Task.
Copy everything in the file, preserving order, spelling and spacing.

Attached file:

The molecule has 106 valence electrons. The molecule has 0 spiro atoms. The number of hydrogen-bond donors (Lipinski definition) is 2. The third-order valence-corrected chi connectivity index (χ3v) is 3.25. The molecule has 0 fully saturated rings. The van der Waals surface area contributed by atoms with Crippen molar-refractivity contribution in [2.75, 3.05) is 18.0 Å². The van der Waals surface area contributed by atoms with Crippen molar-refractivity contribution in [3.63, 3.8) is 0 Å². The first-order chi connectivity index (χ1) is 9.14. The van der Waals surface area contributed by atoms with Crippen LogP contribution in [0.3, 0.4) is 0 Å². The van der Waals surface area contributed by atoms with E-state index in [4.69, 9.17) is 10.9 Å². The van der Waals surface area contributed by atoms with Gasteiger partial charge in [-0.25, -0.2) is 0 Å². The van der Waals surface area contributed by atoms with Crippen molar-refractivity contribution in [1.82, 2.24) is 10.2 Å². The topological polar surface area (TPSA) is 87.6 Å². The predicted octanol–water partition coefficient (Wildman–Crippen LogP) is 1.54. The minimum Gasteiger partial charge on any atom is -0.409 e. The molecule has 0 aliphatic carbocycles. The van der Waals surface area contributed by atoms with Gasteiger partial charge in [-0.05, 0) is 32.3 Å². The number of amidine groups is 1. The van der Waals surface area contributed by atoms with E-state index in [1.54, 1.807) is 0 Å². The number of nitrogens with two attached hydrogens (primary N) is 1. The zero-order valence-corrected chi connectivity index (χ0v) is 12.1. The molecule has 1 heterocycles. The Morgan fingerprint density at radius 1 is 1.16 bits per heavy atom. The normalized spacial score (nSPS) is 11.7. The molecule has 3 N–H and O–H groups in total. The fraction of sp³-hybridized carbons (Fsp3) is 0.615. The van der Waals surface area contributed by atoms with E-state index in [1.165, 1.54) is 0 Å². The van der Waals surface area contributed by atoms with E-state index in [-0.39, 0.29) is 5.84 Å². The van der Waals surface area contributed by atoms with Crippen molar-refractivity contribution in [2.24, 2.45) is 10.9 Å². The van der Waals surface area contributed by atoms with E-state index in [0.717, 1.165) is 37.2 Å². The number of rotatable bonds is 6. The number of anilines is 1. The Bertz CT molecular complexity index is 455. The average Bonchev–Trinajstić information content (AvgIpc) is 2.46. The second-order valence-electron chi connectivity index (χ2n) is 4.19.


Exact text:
The molecule has 106 valence electrons. The molecule has 0 spiro atoms. The number of hydrogen-bond donors (Lipinski definition) is 2. The third-order valence-corrected chi connectivity index (χ3v) is 3.25. The molecule has 0 fully saturated rings. The van der Waals surface area contributed by atoms with Crippen molar-refractivity contribution in [2.75, 3.05) is 18.0 Å². The van der Waals surface area contributed by atoms with Crippen molar-refractivity contribution in [3.63, 3.8) is 0 Å². The first-order chi connectivity index (χ1) is 9.14. The van der Waals surface area contributed by atoms with Crippen LogP contribution in [0.3, 0.4) is 0 Å². The van der Waals surface area contributed by atoms with E-state index in [4.69, 9.17) is 10.9 Å². The van der Waals surface area contributed by atoms with Gasteiger partial charge in [-0.25, -0.2) is 0 Å². The van der Waals surface area contributed by atoms with Crippen molar-refractivity contribution in [1.82, 2.24) is 10.2 Å². The topological polar surface area (TPSA) is 87.6 Å². The predicted octanol–water partition coefficient (Wildman–Crippen LogP) is 1.54. The minimum Gasteiger partial charge on any atom is -0.409 e. The molecule has 0 aliphatic carbocycles. The van der Waals surface area contributed by atoms with Gasteiger partial charge in [-0.05, 0) is 32.3 Å². The number of amidine groups is 1. The van der Waals surface area contributed by atoms with E-state index in [1.54, 1.807) is 0 Å². The number of nitrogens with two attached hydrogens (primary N) is 1. The zero-order valence-corrected chi connectivity index (χ0v) is 12.1. The molecule has 1 heterocycles. The Morgan fingerprint density at radius 1 is 1.16 bits per heavy atom. The normalized spacial score (nSPS) is 11.7. The molecule has 3 N–H and O–H groups in total. The fraction of sp³-hybridized carbons (Fsp3) is 0.615. The van der Waals surface area contributed by atoms with E-state index in [1.165, 1.54) is 0 Å². The van der Waals surface area contributed by atoms with E-state index in [-0.39, 0.29) is 5.84 Å². The van der Waals surface area contributed by atoms with Crippen molar-refractivity contribution in [2.24, 2.45) is 10.9 Å². The van der Waals surface area contributed by atoms with E-state index in [0.717, 1.165) is 37.2 Å². The number of rotatable bonds is 6. The number of anilines is 1. The Bertz CT molecular complexity index is 455. The average Bonchev–Trinajstić information content (AvgIpc) is 2.46. The second-order valence-electron chi connectivity index (χ2n) is 4.19.